5

Given that Silk Road was just shut down, an article was published stating that:

Tor Can't Always Keep You Safe; Just Ask Silk Road ... careful traffic monitoring and a little math you can figure out who connects to what on Tor. - Reference

Another article - nearly a month older, claims something similar:

Not Even Tor Is Safe From The NSA’s Prying Eyes ... The problem boils down to this – around 90% of Tor users are still using older software which can be hacked. The good news is that the latest version of Tor, version 2.4, isn’t believed to be ‘crackable’ by the NSA, as it uses something called elliptical curve Diffie-Hellman ciphers that are thought to be beyond its capabilities at the moment. - Reference

Additionally, another states:

Tor still helps here: you can target individuals with browser exploits, but if you attack too many users, somebody's going to notice. So even if the NSA aims to surveil everyone, everywhere, they have to be a lot more selective about which Tor users they spy on. - Reference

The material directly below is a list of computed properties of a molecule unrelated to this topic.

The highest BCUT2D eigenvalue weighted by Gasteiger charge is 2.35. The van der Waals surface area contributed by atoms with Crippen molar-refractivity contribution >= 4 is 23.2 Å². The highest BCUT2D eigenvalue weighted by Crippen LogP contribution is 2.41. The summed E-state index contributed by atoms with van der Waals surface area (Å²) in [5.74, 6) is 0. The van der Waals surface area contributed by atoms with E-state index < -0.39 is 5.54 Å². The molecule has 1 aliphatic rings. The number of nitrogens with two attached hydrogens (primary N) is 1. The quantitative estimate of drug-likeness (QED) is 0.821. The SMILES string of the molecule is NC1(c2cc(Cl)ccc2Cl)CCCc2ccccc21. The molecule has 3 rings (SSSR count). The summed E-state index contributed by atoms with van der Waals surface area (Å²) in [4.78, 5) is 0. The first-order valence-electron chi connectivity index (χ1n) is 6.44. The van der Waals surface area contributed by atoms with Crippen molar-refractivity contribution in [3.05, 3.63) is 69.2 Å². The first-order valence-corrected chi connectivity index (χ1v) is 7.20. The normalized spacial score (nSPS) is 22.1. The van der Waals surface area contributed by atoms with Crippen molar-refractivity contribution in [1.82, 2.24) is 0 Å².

• Are the articles referenced above true in their claims?

What I can gather from this is that safety boils down to the habits of a user themselves. Are they using https, what information are they sharing online, what associations are being made.. etc. Related.

  • Assuming all safety precautions are taken into consideration by the user, how safe are Tor users - regarding anonymity?

  • Does Tor still present a threat to the NSA?

6

"Does Tor still present a threat to the NSA?"

I believe that Tor was never threat to the NSA. There are several layers of 'protection' about Tor, thus several ways to attack users.